When an airplane needs a vital part, who does it call? When a hospital needs a mechanical substitute for a knee or hip, to whom does it turn? They look for a material casting company. The company we will talk about is one of the largest casting producer in the United States, they produce key components for both the aerospace and medical industries, including aircraft turbines, impellers, industrial turbines, prosthetic implants, airframes, and other commercial products. Headquartered in Portland, Oregon, it maintains successful casting and forging factories throughout the United States and Europe, and enjoyed sales of $5.67 billion for fiscal year 2019.
With many customers waiting to be serviced, it was very frustrating for the company’s castings facility not be able to project ahead of time how many resources they would need, when they would need them, or when the job would be completed for their customers. This was extremely hard on both the company and the customers. Sometimes, due to limited capacity, inventory would pile up. Other times there would be an extreme demand for certain parts and the company would have to scramble to fulfill their orders. Timing was crucial in filling orders. Sometimes an order would involve a thousand dollar part for a 30M engine for a $500M airplane that needed to be shipped within a certain time frame or contract penalties would apply. The current system greatly impacted the way orders were taken, and also on employees who may have to work long and extra hours to make sure orders were turned out in a timely manner.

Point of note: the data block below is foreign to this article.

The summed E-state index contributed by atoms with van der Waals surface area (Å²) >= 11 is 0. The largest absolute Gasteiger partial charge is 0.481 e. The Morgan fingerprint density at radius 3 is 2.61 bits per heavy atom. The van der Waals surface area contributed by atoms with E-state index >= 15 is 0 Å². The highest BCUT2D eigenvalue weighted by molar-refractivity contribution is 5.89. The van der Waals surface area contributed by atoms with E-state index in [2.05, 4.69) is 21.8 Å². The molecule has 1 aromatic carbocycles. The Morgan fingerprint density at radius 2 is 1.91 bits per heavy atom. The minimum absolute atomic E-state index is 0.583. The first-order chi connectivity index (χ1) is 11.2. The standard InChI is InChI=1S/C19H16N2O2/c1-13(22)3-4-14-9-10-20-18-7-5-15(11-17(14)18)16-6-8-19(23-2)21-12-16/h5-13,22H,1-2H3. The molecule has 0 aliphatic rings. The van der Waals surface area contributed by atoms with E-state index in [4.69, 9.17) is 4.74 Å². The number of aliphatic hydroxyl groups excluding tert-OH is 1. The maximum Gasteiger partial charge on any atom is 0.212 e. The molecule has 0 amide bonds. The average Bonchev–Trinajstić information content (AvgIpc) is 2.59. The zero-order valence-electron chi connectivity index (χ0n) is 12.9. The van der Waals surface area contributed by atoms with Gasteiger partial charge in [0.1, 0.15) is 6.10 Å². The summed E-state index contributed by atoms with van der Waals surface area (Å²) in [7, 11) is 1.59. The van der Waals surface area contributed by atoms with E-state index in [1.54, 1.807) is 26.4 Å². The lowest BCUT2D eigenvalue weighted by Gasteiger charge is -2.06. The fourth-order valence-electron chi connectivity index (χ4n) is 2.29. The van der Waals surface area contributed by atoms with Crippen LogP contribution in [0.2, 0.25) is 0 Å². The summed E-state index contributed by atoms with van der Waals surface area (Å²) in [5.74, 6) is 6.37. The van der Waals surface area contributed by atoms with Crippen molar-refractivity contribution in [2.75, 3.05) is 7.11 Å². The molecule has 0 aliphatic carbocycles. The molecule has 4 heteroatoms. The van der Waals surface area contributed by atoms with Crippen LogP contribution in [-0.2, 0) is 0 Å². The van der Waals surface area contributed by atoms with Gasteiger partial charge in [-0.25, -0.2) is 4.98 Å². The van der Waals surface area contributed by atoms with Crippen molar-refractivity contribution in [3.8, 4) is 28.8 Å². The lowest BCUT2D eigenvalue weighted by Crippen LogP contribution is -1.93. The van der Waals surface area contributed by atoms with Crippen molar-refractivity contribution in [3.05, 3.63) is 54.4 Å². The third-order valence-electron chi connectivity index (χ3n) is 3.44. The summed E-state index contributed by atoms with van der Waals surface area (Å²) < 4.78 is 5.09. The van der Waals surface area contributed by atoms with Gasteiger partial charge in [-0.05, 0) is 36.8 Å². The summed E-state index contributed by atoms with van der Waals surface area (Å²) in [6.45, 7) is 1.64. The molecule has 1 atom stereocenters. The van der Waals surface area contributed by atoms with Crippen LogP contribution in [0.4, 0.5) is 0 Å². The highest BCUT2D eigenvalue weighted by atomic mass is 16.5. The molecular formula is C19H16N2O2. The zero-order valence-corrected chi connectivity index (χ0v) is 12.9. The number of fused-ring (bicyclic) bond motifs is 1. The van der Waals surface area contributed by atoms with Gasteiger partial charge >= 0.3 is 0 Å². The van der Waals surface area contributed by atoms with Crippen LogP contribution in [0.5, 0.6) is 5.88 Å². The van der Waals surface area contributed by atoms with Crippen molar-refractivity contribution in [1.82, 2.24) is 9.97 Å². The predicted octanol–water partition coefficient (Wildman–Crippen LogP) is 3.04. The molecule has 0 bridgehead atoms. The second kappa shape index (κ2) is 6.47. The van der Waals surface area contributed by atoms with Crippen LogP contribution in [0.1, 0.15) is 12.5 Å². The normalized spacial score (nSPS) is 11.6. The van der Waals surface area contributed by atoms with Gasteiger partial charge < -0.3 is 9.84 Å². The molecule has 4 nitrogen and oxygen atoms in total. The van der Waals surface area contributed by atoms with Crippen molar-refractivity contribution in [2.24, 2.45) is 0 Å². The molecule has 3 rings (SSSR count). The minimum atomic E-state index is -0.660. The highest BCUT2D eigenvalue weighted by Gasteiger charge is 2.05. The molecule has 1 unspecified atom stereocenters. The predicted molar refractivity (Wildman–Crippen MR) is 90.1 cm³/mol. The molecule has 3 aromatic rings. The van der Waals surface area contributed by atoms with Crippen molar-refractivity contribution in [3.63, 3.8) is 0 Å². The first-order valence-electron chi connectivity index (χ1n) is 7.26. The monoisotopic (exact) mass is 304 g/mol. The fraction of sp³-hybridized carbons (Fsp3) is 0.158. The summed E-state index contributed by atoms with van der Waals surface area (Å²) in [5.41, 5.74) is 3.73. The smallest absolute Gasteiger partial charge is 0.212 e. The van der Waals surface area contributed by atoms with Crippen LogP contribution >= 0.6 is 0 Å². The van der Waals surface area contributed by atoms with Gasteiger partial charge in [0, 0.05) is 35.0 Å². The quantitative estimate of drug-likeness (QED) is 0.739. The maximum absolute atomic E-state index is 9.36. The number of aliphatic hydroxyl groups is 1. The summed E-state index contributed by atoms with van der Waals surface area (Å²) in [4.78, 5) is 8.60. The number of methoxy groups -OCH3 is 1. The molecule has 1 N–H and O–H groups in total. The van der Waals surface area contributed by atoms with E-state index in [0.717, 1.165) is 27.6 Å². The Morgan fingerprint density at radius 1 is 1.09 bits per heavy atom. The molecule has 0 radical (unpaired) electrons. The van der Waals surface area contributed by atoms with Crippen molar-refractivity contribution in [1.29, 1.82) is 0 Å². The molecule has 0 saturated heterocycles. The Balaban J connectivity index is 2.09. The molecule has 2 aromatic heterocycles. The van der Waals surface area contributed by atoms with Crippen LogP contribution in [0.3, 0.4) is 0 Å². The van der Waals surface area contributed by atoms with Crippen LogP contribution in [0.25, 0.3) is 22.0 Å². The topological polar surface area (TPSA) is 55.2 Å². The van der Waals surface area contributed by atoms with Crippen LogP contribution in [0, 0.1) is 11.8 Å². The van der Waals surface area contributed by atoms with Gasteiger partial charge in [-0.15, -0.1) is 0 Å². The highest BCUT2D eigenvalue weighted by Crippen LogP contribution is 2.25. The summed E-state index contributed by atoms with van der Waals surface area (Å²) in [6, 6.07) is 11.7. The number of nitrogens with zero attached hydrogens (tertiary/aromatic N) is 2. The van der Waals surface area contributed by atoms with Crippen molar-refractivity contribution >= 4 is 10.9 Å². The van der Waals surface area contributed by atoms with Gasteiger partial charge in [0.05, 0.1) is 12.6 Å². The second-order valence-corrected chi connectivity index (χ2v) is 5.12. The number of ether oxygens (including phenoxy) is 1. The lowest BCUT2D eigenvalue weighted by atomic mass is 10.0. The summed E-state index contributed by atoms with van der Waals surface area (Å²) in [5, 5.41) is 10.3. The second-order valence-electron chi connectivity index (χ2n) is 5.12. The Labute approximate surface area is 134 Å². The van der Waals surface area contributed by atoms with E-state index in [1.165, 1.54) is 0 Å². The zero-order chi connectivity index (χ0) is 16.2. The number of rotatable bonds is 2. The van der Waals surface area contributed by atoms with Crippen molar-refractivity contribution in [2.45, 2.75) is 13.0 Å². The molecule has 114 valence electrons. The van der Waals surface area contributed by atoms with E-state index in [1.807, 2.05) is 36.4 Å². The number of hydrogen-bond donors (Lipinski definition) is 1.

The company’s castings facility wanted to better serve their customers, reduce overtime for their employees, and at the same time, reduce the amount of inventory on their manufacturing floor to make space for new business.
The castings facility investigated several solutions. They looked at fairly large corporate systems designed for prediction and analysis, but the attendant corporate price tags and system maintenance requirements (i.e. MIS and corporate horsepower) made them look elsewhere.
One day, after discovering ProcessModel, The castings facility decided that this process simulation model would greatly improve their work flow. They weren’t disappointed.
After all data was input, ProcessModel helped them identify bottlenecks and provide feedback, pinpointing areas for improvement. For instance, it helped reveal bottlenecks in the mold-making portion of the casting process (i.e. backlogged inventory). ProcessModel would also demonstrate why there was excessive inventory, and test solutions for the problem.